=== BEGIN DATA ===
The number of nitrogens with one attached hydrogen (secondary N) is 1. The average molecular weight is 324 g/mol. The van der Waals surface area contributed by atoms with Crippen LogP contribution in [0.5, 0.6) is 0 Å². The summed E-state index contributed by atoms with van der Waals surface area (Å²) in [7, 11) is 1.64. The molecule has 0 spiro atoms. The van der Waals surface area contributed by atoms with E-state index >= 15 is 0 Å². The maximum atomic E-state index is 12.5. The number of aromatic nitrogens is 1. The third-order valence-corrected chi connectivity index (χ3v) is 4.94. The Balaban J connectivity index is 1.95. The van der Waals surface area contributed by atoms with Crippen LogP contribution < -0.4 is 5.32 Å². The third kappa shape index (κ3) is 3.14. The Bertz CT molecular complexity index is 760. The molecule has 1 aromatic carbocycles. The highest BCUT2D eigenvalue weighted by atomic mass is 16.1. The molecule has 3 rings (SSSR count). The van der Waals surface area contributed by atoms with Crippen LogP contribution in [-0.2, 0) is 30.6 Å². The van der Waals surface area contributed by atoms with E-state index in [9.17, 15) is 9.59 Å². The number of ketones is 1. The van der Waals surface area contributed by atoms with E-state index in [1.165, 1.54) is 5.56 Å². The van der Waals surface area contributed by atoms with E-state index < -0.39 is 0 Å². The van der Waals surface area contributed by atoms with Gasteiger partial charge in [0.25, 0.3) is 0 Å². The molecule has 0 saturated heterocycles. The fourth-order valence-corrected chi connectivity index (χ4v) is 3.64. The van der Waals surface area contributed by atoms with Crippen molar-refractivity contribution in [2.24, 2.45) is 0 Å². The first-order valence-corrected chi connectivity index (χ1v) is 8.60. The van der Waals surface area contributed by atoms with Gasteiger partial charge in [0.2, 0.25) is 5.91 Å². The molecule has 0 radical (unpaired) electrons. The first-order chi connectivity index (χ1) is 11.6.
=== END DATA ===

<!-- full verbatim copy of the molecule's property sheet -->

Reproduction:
The number of nitrogens with one attached hydrogen (secondary N) is 1. The average molecular weight is 324 g/mol. The van der Waals surface area contributed by atoms with Crippen LogP contribution in [0.5, 0.6) is 0 Å². The summed E-state index contributed by atoms with van der Waals surface area (Å²) in [7, 11) is 1.64. The molecule has 0 spiro atoms. The van der Waals surface area contributed by atoms with E-state index >= 15 is 0 Å². The maximum atomic E-state index is 12.5. The number of aromatic nitrogens is 1. The third-order valence-corrected chi connectivity index (χ3v) is 4.94. The Balaban J connectivity index is 1.95. The van der Waals surface area contributed by atoms with Crippen LogP contribution < -0.4 is 5.32 Å². The third kappa shape index (κ3) is 3.14. The Bertz CT molecular complexity index is 760. The molecule has 1 aromatic carbocycles. The highest BCUT2D eigenvalue weighted by atomic mass is 16.1. The molecule has 3 rings (SSSR count). The van der Waals surface area contributed by atoms with Crippen LogP contribution in [-0.2, 0) is 30.6 Å². The van der Waals surface area contributed by atoms with E-state index in [9.17, 15) is 9.59 Å². The number of ketones is 1. The van der Waals surface area contributed by atoms with E-state index in [1.165, 1.54) is 5.56 Å². The van der Waals surface area contributed by atoms with E-state index < -0.39 is 0 Å². The van der Waals surface area contributed by atoms with Gasteiger partial charge in [0.25, 0.3) is 0 Å². The molecule has 0 saturated heterocycles. The fourth-order valence-corrected chi connectivity index (χ4v) is 3.64. The van der Waals surface area contributed by atoms with Crippen molar-refractivity contribution in [2.24, 2.45) is 0 Å². The first-order valence-corrected chi connectivity index (χ1v) is 8.60. The van der Waals surface area contributed by atoms with Gasteiger partial charge in [0.2, 0.25) is 5.91 Å². The molecule has 0 radical (unpaired) electrons. The first-order chi connectivity index (χ1) is 11.6.